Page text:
Instead of showing a budget’s forecast, actual and variance data all at once, click a button to view the values one at a time. That makes the report easier to read, and takes less space on the worksheet. See how this technique works in my Excel Budget Report with value selector workbook.
Excel Budget Report
There’s a budget report tutorial on my website, which shows how to set up a workbook with forecast and actual budget amounts, and then calculate the variance.
- It has a traditional layout, with months across the columns, and budget categories down the side.
- There are separate sheets for the Forecast amounts and the Actual amounts
- The sheet layouts have to be exactly the same, or things could go wrong
Here’s the Forecast sheet, where you enter the amounts in the green cells.
Time for an Update
My original budget report workbook was created way back in September 2002! It was time for a new version of the budget workbook, using today’s Excel tools.
The new Excel Budget Report workbook takes a different approach for entering and reporting the budget amounts. Here’s what the new budget report looks like, and there are setup details below.
Named Table for Data Entry
Instead of entering the Forecast and Actual amounts horizontally, the new workbook has a named table for data entry – tblInput.
Enter the Forecast amounts there, and later, add the Actual amounts, when they’re available.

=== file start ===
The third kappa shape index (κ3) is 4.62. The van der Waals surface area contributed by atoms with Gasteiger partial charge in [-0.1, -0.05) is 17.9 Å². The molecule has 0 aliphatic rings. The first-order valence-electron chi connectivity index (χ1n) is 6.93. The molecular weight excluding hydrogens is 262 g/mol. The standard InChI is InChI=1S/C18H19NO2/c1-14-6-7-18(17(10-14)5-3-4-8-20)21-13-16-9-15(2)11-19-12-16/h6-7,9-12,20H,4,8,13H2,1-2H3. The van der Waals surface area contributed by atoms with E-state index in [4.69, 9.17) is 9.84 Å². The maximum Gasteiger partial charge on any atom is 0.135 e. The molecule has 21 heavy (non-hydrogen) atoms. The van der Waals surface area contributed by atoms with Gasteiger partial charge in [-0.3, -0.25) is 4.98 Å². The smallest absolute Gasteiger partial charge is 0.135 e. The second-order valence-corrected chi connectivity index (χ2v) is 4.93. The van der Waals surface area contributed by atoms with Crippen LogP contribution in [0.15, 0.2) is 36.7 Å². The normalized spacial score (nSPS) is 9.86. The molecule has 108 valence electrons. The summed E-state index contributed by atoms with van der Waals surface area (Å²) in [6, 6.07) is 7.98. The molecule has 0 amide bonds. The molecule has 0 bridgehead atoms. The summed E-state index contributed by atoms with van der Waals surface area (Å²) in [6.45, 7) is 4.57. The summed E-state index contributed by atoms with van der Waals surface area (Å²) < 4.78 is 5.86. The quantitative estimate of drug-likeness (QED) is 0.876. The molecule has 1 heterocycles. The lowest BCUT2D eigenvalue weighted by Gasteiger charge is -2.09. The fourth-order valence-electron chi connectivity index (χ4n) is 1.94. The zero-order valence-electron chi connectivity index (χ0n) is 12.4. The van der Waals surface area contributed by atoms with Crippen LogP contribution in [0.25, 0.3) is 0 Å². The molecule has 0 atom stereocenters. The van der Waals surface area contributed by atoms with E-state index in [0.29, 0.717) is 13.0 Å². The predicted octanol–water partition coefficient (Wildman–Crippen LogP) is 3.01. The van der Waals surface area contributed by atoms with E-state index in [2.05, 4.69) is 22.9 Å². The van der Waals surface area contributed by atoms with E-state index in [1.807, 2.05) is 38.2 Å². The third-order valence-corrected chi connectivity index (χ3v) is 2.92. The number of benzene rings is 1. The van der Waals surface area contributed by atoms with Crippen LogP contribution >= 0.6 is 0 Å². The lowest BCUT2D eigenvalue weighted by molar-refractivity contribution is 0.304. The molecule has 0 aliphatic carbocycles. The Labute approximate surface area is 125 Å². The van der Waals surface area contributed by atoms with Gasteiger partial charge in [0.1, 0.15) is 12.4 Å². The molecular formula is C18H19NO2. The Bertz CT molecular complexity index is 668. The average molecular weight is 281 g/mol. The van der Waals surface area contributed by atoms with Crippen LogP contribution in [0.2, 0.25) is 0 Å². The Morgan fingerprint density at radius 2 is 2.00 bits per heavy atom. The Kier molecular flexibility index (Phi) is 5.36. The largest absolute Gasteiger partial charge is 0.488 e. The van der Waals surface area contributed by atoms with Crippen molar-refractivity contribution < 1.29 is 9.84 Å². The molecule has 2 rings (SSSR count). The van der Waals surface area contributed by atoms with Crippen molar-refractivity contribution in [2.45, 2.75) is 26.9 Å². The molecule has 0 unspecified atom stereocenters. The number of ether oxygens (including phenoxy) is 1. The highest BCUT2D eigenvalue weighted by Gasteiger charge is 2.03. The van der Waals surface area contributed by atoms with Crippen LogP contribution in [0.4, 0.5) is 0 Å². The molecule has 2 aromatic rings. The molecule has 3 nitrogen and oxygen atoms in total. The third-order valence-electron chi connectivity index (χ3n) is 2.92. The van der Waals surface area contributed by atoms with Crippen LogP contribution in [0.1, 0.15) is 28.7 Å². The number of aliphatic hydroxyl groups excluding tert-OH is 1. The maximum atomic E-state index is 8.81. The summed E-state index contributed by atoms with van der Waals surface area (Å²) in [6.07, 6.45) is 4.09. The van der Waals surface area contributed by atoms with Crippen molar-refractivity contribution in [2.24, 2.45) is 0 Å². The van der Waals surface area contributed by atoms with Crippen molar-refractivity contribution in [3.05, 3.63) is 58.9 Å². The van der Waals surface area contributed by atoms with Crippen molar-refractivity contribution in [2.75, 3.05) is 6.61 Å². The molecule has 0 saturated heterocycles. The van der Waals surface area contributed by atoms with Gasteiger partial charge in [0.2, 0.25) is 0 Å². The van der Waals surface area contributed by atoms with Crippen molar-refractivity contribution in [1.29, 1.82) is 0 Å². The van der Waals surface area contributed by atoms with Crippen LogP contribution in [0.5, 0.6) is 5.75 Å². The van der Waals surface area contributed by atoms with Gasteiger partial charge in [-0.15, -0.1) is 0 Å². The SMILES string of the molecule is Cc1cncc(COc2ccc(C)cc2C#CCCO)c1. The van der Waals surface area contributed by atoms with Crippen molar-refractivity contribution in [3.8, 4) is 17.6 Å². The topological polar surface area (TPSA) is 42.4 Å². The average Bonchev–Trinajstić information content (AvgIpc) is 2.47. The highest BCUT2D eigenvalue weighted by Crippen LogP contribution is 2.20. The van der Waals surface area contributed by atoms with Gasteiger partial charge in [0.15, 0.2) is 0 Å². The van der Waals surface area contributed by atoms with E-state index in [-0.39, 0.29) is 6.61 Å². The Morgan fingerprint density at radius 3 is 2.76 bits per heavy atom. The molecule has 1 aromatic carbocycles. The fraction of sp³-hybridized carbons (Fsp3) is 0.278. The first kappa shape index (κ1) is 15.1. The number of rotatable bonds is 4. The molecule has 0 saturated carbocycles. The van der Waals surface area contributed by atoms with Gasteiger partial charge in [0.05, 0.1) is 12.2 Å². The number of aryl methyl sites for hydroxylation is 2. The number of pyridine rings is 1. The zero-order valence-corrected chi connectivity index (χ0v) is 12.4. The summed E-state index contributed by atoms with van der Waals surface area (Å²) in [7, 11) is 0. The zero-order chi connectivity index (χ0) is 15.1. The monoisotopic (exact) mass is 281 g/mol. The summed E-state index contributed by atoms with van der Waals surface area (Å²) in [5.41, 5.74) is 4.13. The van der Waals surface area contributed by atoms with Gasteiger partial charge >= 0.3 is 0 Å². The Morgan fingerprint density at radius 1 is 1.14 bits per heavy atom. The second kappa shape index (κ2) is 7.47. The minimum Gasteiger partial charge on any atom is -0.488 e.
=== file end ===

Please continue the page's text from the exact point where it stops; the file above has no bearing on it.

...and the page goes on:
Calculated Budget Variance
The data entry table also has columns with formulas to calculate the Year to Date (YTD) amounts, and the Variance.
For YTD, the actual amount is used, if it has been entered. Otherwise, the forecast amount is used.
For Variance, the Forecast is subtracted from the Actual, or zero is shown, if there is no Actual amount.
For Variance %, Actual is divided by Forecast, and 1 is subtracted, or zero is shown, if there is no Actual amount.
Excel Budget Report Types
On another sheet (Lists), there is a named table (tblRpt), with the five budget report types that will be available.
In the adjacent column, the number format for each report type is entered.
NOTE: The budget report types are an exact match for the columns in the data entry table. In another formula, the MATCH function will find the column heading that matches our selected report type.
There is also a pivot table based on the Report types table, with the Reports field in the Rows area.
- The value in cell I2 will be used in a “Report” formula, to determine which values to show in our Budget report.
- The pivot table name was changed to ptRptSel
In a cell named FormatSel, an INDEX/MATCH formula returns the format for the report type in cell I2
That value will be used in a macro that formats the final report.
Report Type Slicer
The next step is to insert a Slicer, based on the Report Type pivot table. This will be used to select which values to show in the final report.
Change the Slicer settings to hide the headings, and set it to show 5 columns
Adjust the Slicer’s size, so the five Report Types are visible. The Slicer will be moved to a different sheet later.